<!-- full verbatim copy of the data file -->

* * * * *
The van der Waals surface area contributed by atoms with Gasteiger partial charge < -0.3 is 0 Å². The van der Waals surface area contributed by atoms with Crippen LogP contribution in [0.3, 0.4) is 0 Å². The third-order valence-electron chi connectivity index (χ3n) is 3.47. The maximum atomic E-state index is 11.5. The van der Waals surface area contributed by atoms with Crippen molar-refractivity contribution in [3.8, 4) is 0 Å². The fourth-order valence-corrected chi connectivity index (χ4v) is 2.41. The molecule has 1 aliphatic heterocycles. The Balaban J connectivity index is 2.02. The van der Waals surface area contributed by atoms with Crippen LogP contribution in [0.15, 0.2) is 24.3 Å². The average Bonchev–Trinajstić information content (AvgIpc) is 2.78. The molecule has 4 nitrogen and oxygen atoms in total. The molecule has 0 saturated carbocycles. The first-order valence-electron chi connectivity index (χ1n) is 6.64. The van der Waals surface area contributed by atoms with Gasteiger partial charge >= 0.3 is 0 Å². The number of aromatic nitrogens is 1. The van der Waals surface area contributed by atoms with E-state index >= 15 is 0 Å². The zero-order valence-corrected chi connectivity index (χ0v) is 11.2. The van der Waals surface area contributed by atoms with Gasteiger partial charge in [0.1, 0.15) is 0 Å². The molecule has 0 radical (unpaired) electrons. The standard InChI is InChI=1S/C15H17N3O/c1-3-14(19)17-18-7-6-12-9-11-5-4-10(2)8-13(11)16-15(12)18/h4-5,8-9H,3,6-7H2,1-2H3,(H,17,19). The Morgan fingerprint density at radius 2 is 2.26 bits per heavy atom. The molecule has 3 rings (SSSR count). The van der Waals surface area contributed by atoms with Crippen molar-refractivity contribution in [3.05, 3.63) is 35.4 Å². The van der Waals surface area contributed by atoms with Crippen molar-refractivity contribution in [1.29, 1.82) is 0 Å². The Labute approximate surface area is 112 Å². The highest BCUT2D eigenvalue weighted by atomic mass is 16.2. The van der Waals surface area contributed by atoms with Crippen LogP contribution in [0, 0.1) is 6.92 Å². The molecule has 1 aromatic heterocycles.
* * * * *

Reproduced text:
The van der Waals surface area contributed by atoms with Gasteiger partial charge < -0.3 is 0 Å². The van der Waals surface area contributed by atoms with Crippen LogP contribution in [0.3, 0.4) is 0 Å². The third-order valence-electron chi connectivity index (χ3n) is 3.47. The maximum atomic E-state index is 11.5. The van der Waals surface area contributed by atoms with Crippen molar-refractivity contribution in [3.8, 4) is 0 Å². The fourth-order valence-corrected chi connectivity index (χ4v) is 2.41. The molecule has 1 aliphatic heterocycles. The Balaban J connectivity index is 2.02. The van der Waals surface area contributed by atoms with Crippen LogP contribution in [0.15, 0.2) is 24.3 Å². The average Bonchev–Trinajstić information content (AvgIpc) is 2.78. The molecule has 4 nitrogen and oxygen atoms in total. The molecule has 0 saturated carbocycles. The first-order valence-electron chi connectivity index (χ1n) is 6.64. The van der Waals surface area contributed by atoms with Gasteiger partial charge >= 0.3 is 0 Å². The number of aromatic nitrogens is 1. The van der Waals surface area contributed by atoms with E-state index >= 15 is 0 Å². The zero-order valence-corrected chi connectivity index (χ0v) is 11.2. The van der Waals surface area contributed by atoms with Gasteiger partial charge in [0.1, 0.15) is 0 Å². The molecule has 0 radical (unpaired) electrons. The standard InChI is InChI=1S/C15H17N3O/c1-3-14(19)17-18-7-6-12-9-11-5-4-10(2)8-13(11)16-15(12)18/h4-5,8-9H,3,6-7H2,1-2H3,(H,17,19). The Morgan fingerprint density at radius 2 is 2.26 bits per heavy atom. The molecule has 3 rings (SSSR count). The van der Waals surface area contributed by atoms with Crippen molar-refractivity contribution in [3.05, 3.63) is 35.4 Å². The van der Waals surface area contributed by atoms with Crippen molar-refractivity contribution in [1.29, 1.82) is 0 Å². The Labute approximate surface area is 112 Å². The highest BCUT2D eigenvalue weighted by atomic mass is 16.2. The van der Waals surface area contributed by atoms with Crippen LogP contribution in [0, 0.1) is 6.92 Å². The molecule has 1 aromatic heterocycles.